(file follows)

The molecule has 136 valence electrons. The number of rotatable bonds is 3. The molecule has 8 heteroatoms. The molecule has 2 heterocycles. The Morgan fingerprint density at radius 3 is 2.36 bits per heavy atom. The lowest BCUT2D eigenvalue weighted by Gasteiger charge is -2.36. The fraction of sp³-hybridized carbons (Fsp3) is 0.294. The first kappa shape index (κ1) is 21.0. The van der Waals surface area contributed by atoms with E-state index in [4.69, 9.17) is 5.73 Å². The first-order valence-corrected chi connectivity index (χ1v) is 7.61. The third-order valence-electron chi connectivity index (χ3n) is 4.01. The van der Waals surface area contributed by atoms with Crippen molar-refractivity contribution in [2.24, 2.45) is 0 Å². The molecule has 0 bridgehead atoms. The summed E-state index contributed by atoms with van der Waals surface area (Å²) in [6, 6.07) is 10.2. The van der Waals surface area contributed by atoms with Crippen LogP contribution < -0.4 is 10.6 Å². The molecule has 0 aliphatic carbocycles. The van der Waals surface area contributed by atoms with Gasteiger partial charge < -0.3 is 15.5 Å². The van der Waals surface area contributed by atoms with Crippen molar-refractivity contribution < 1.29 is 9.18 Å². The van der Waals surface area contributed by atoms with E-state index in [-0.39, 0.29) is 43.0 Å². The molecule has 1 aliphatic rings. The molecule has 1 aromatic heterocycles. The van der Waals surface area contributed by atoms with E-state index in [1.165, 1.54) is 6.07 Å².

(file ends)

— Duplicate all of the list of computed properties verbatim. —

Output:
The molecule has 136 valence electrons. The number of rotatable bonds is 3. The molecule has 8 heteroatoms. The molecule has 2 heterocycles. The Morgan fingerprint density at radius 3 is 2.36 bits per heavy atom. The lowest BCUT2D eigenvalue weighted by Gasteiger charge is -2.36. The fraction of sp³-hybridized carbons (Fsp3) is 0.294. The first kappa shape index (κ1) is 21.0. The van der Waals surface area contributed by atoms with E-state index in [4.69, 9.17) is 5.73 Å². The first-order valence-corrected chi connectivity index (χ1v) is 7.61. The third-order valence-electron chi connectivity index (χ3n) is 4.01. The van der Waals surface area contributed by atoms with Crippen molar-refractivity contribution in [2.24, 2.45) is 0 Å². The molecule has 0 bridgehead atoms. The summed E-state index contributed by atoms with van der Waals surface area (Å²) in [6, 6.07) is 10.2. The van der Waals surface area contributed by atoms with Crippen LogP contribution < -0.4 is 10.6 Å². The molecule has 0 aliphatic carbocycles. The van der Waals surface area contributed by atoms with Gasteiger partial charge < -0.3 is 15.5 Å². The van der Waals surface area contributed by atoms with Crippen molar-refractivity contribution < 1.29 is 9.18 Å². The van der Waals surface area contributed by atoms with E-state index in [-0.39, 0.29) is 43.0 Å². The molecule has 1 aliphatic rings. The molecule has 1 aromatic heterocycles. The van der Waals surface area contributed by atoms with E-state index in [1.165, 1.54) is 6.07 Å².